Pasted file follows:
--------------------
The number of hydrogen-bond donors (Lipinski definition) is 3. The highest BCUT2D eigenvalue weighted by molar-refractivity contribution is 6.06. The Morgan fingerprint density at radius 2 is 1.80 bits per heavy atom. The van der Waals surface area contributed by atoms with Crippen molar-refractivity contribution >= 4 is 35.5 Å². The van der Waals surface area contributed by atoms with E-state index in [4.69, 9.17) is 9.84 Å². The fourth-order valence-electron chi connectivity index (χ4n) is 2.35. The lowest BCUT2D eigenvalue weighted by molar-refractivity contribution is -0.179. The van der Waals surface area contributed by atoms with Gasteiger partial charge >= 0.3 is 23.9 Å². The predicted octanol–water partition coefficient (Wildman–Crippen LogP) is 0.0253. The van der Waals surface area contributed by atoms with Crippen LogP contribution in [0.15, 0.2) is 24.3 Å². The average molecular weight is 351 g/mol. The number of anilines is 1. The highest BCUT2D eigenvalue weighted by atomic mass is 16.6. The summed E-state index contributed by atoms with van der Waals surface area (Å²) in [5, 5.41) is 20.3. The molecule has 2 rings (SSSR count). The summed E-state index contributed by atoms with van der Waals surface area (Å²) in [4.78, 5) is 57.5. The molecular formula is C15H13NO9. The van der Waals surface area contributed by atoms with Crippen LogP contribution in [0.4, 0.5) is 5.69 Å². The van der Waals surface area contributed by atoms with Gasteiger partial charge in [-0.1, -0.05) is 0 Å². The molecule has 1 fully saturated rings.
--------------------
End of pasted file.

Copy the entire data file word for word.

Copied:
The number of hydrogen-bond donors (Lipinski definition) is 3. The highest BCUT2D eigenvalue weighted by molar-refractivity contribution is 6.06. The Morgan fingerprint density at radius 2 is 1.80 bits per heavy atom. The van der Waals surface area contributed by atoms with Crippen molar-refractivity contribution >= 4 is 35.5 Å². The van der Waals surface area contributed by atoms with E-state index in [4.69, 9.17) is 9.84 Å². The fourth-order valence-electron chi connectivity index (χ4n) is 2.35. The lowest BCUT2D eigenvalue weighted by molar-refractivity contribution is -0.179. The van der Waals surface area contributed by atoms with Gasteiger partial charge >= 0.3 is 23.9 Å². The predicted octanol–water partition coefficient (Wildman–Crippen LogP) is 0.0253. The van der Waals surface area contributed by atoms with Crippen LogP contribution in [0.15, 0.2) is 24.3 Å². The average molecular weight is 351 g/mol. The number of anilines is 1. The highest BCUT2D eigenvalue weighted by atomic mass is 16.6. The summed E-state index contributed by atoms with van der Waals surface area (Å²) in [5, 5.41) is 20.3. The molecule has 2 rings (SSSR count). The summed E-state index contributed by atoms with van der Waals surface area (Å²) in [4.78, 5) is 57.5. The molecular formula is C15H13NO9. The van der Waals surface area contributed by atoms with Crippen LogP contribution in [0.4, 0.5) is 5.69 Å². The van der Waals surface area contributed by atoms with Gasteiger partial charge in [-0.1, -0.05) is 0 Å². The molecule has 1 fully saturated rings.